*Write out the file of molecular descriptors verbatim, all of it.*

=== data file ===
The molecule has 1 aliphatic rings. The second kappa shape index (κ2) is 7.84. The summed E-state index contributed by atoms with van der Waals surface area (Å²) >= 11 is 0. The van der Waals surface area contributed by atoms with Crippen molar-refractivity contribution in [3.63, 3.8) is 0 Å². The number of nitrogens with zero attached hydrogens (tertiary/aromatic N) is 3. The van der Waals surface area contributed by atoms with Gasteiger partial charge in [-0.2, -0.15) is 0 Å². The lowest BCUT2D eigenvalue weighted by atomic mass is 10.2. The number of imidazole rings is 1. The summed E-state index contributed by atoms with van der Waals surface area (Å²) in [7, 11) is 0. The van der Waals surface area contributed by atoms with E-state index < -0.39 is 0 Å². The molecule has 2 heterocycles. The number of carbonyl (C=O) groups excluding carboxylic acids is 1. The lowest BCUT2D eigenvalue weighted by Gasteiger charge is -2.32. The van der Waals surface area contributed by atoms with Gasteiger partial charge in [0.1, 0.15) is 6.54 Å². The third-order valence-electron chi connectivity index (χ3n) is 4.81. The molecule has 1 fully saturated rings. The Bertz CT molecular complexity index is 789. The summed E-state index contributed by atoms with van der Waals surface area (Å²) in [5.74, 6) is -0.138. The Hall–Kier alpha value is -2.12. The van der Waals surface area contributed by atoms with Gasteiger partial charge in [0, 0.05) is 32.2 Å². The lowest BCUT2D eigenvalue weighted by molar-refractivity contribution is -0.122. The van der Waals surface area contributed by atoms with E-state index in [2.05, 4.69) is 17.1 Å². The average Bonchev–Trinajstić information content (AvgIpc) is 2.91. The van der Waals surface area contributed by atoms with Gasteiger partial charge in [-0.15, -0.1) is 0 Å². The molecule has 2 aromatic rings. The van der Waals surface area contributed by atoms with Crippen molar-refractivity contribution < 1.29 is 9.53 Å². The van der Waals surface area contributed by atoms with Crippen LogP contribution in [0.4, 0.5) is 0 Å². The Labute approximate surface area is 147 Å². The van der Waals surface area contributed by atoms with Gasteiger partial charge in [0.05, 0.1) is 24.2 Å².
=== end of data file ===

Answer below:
The molecule has 1 aliphatic rings. The second kappa shape index (κ2) is 7.84. The summed E-state index contributed by atoms with van der Waals surface area (Å²) >= 11 is 0. The van der Waals surface area contributed by atoms with Crippen molar-refractivity contribution in [3.63, 3.8) is 0 Å². The number of nitrogens with zero attached hydrogens (tertiary/aromatic N) is 3. The van der Waals surface area contributed by atoms with Gasteiger partial charge in [-0.2, -0.15) is 0 Å². The lowest BCUT2D eigenvalue weighted by atomic mass is 10.2. The number of imidazole rings is 1. The summed E-state index contributed by atoms with van der Waals surface area (Å²) in [7, 11) is 0. The van der Waals surface area contributed by atoms with E-state index < -0.39 is 0 Å². The molecule has 2 heterocycles. The number of carbonyl (C=O) groups excluding carboxylic acids is 1. The lowest BCUT2D eigenvalue weighted by Gasteiger charge is -2.32. The van der Waals surface area contributed by atoms with Gasteiger partial charge in [0.1, 0.15) is 6.54 Å². The third-order valence-electron chi connectivity index (χ3n) is 4.81. The molecule has 1 fully saturated rings. The Bertz CT molecular complexity index is 789. The summed E-state index contributed by atoms with van der Waals surface area (Å²) in [5.74, 6) is -0.138. The Hall–Kier alpha value is -2.12. The van der Waals surface area contributed by atoms with Gasteiger partial charge in [0, 0.05) is 32.2 Å². The lowest BCUT2D eigenvalue weighted by molar-refractivity contribution is -0.122. The van der Waals surface area contributed by atoms with E-state index in [2.05, 4.69) is 17.1 Å². The average Bonchev–Trinajstić information content (AvgIpc) is 2.91. The van der Waals surface area contributed by atoms with Gasteiger partial charge in [-0.15, -0.1) is 0 Å². The molecule has 2 aromatic rings. The van der Waals surface area contributed by atoms with Crippen molar-refractivity contribution < 1.29 is 9.53 Å². The van der Waals surface area contributed by atoms with Crippen LogP contribution in [0.4, 0.5) is 0 Å². The Labute approximate surface area is 147 Å². The van der Waals surface area contributed by atoms with Gasteiger partial charge in [0.05, 0.1) is 24.2 Å².